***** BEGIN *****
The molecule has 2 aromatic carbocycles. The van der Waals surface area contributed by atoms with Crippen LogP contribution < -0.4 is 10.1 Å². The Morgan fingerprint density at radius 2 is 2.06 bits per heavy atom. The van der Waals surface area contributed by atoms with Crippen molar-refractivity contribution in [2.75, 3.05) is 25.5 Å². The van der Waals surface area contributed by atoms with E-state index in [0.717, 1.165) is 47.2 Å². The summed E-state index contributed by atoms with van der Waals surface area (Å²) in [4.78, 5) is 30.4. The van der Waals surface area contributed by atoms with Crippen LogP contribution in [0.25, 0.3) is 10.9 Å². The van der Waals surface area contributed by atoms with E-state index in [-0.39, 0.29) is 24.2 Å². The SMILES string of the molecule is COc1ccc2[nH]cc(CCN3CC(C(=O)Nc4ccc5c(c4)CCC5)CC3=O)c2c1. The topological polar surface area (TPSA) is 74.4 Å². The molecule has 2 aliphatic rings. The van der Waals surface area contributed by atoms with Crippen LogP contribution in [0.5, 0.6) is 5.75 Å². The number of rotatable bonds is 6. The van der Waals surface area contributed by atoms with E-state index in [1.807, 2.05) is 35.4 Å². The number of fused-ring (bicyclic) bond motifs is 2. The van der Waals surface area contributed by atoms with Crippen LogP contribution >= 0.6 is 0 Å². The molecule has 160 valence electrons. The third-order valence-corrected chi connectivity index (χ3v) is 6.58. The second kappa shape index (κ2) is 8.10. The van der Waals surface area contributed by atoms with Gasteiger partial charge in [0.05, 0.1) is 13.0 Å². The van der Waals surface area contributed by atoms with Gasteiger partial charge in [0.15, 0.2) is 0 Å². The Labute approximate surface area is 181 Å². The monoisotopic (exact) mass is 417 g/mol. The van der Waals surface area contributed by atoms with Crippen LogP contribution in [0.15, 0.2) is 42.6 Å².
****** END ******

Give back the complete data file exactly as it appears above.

The molecule has 2 aromatic carbocycles. The van der Waals surface area contributed by atoms with Crippen LogP contribution < -0.4 is 10.1 Å². The Morgan fingerprint density at radius 2 is 2.06 bits per heavy atom. The van der Waals surface area contributed by atoms with Crippen molar-refractivity contribution in [2.75, 3.05) is 25.5 Å². The van der Waals surface area contributed by atoms with E-state index in [0.717, 1.165) is 47.2 Å². The summed E-state index contributed by atoms with van der Waals surface area (Å²) in [4.78, 5) is 30.4. The van der Waals surface area contributed by atoms with Crippen LogP contribution in [0.25, 0.3) is 10.9 Å². The van der Waals surface area contributed by atoms with E-state index in [-0.39, 0.29) is 24.2 Å². The SMILES string of the molecule is COc1ccc2[nH]cc(CCN3CC(C(=O)Nc4ccc5c(c4)CCC5)CC3=O)c2c1. The topological polar surface area (TPSA) is 74.4 Å². The molecule has 2 aliphatic rings. The van der Waals surface area contributed by atoms with Crippen LogP contribution in [0.5, 0.6) is 5.75 Å². The number of rotatable bonds is 6. The van der Waals surface area contributed by atoms with E-state index in [1.807, 2.05) is 35.4 Å². The number of fused-ring (bicyclic) bond motifs is 2. The van der Waals surface area contributed by atoms with Crippen LogP contribution >= 0.6 is 0 Å². The molecule has 160 valence electrons. The third-order valence-corrected chi connectivity index (χ3v) is 6.58. The second kappa shape index (κ2) is 8.10. The van der Waals surface area contributed by atoms with Gasteiger partial charge in [0.05, 0.1) is 13.0 Å². The van der Waals surface area contributed by atoms with Gasteiger partial charge in [0.15, 0.2) is 0 Å². The Labute approximate surface area is 181 Å². The monoisotopic (exact) mass is 417 g/mol. The van der Waals surface area contributed by atoms with Crippen LogP contribution in [0.15, 0.2) is 42.6 Å².